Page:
Berkeley City Council’s proposed ordinance aimed at limiting gatherings in off-campus student residences attempts to address substantial problems present in student life but would fail to bring about any effective change other than deepening the divide between UC Berkeley students and Berkeley residents.
This proposed group-living-arrangement law would require so-called “mini-dorms” — off-campus residence units where six or more people over 18 live — as well as co-ops, fraternities and sororities to set time restrictions on gatherings, impose stricter underage-drinking regulations and keep one “responsible resident” answerable to the building owner and neighbors. According to the assistant to the city manager, the ordinance was crafted in response to problems such as student injuries and deaths, sexual assault and neighborhood complaints.
One of these things is not like the other.
The city is using hot-topic campus issues to try to tackle two very different problems: student safety and community disturbances. This ordinance would be unable to deal with the problems that students face because it deals only with surface-level symptoms of college party culture. Yet it proposes to address residents’ concerns by criminalizing student behavior.
This exploitation of public opinion to serve one segment of the Berkeley community at the expense of another reflects a lack of communication between the two, which would only worsen with the implementation of this ordinance. The city is failing to respect students’ right to act like students, and students are failing to respect residents’ right to peace and quiet in their own homes.
If the city of Berkeley truly wanted to deal with student safety problems, it would not focus on punitive measures but instead support the campus’s ongoing prevention efforts. Sexual assault prevention comes from education on and awareness of rape culture and the ways in which people unknowingly participate in and perpetuate it. Student injuries and deaths from substance abuse can be countered by increasing education on responsible drug and alcohol use, and by encouraging active bystander intervention.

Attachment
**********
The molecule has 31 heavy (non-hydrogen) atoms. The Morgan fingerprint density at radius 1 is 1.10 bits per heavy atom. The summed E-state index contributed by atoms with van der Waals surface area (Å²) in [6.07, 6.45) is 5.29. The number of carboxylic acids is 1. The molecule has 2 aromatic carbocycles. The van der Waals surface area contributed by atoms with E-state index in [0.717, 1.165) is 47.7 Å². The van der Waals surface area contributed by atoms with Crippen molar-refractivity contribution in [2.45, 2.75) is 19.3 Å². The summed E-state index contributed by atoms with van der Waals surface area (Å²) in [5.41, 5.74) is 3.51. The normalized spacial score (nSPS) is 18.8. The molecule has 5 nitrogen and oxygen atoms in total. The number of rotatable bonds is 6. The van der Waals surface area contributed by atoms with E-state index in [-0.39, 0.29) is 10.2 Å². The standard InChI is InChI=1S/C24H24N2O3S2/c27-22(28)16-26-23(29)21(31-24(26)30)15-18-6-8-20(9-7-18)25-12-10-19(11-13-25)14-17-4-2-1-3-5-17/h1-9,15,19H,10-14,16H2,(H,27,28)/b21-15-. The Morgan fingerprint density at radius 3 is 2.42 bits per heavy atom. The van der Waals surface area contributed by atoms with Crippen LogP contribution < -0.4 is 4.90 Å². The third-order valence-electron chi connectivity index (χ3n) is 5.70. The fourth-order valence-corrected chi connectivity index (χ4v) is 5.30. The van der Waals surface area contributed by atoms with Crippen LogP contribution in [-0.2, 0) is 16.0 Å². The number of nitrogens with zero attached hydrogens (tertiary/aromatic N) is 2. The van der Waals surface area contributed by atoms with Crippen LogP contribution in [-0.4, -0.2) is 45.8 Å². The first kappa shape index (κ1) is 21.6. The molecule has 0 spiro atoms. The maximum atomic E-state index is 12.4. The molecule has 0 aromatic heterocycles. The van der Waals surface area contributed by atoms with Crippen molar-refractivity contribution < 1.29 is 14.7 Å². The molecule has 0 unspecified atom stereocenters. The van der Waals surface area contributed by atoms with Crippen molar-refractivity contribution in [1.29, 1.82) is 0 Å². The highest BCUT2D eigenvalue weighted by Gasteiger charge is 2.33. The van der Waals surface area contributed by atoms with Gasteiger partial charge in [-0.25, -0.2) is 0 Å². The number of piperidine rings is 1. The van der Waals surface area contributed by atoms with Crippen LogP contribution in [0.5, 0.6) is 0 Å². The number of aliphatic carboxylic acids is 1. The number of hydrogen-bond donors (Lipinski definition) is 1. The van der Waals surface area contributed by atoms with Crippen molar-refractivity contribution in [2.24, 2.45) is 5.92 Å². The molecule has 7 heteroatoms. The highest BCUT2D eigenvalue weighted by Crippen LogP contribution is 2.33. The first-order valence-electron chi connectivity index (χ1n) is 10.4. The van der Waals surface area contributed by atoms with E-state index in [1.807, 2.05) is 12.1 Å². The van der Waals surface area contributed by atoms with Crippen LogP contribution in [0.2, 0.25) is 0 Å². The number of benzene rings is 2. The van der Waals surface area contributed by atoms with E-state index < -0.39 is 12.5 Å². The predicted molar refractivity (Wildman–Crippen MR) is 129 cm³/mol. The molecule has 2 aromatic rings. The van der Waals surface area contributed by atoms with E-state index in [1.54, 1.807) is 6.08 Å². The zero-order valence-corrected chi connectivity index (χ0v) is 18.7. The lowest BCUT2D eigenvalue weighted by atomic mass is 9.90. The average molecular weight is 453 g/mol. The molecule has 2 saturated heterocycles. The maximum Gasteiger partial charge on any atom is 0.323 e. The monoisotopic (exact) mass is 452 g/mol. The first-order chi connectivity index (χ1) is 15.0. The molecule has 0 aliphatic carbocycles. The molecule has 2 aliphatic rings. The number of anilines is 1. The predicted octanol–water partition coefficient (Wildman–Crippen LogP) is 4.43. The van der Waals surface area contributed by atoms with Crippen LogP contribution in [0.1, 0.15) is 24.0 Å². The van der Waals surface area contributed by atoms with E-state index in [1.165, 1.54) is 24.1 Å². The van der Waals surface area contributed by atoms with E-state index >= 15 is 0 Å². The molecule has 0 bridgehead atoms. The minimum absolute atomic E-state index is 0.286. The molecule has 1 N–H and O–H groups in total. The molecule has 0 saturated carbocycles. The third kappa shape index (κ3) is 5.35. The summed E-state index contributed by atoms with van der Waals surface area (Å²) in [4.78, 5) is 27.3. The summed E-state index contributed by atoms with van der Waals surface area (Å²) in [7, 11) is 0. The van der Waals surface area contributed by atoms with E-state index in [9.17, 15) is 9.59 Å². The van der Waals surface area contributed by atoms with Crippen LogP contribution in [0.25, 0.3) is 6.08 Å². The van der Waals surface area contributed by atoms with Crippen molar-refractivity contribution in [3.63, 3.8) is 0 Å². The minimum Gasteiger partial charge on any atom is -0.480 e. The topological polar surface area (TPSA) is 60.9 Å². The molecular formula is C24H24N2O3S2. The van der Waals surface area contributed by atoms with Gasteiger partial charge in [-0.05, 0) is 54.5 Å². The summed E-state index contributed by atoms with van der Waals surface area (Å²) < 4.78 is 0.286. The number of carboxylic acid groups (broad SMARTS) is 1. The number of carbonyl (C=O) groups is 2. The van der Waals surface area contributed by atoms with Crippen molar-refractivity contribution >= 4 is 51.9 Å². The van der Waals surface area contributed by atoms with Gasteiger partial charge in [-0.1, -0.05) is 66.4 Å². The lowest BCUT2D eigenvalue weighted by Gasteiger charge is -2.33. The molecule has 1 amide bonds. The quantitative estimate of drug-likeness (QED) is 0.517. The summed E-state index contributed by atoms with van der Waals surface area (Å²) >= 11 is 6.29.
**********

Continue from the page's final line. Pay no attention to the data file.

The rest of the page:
As for neighborhood complaints about student behavior, the solution does not lie in more stringent regulations and greater enforcement. Increasing the stakes of the consequences for students will not prevent students from engaging in the same activities but may force them to do the same activities in more unsafe ways. This would only increase danger for students — as well as resentment between students and residents — rather than foster a more open community in which both students and residents feel connected enough to respect one another’s wishes.
In addition, the city proposes that after enough complaints, bedrooms should be removed from group-living-arrangement violators. This is an unacceptable punishment for a group of students, many of whom are already financially struggling to make ends meet given a rising cost of living and a housing shortage. Taking away bedrooms would only exacerbate tension.
When the city of Berkeley so misrepresents student opinion, we wonder if City Council is taking advantage of the lack of student turnout at its meetings. Fortunately, the proposal is not official yet. The council is hosting a work session Tuesday to discuss the document. The student voice must be represented at this meeting in order to condemn a bill that jeopardizes student life. We encourage all students — those living in residence halls and mini-dorms, those in Greek life and cooperatives — to oppose the ordinance as it stands.
A compromise that will truly strengthen the community must be reached. But this ordinance is not it. Students and residents need to work together in order to ensure that there is both safety and accountability.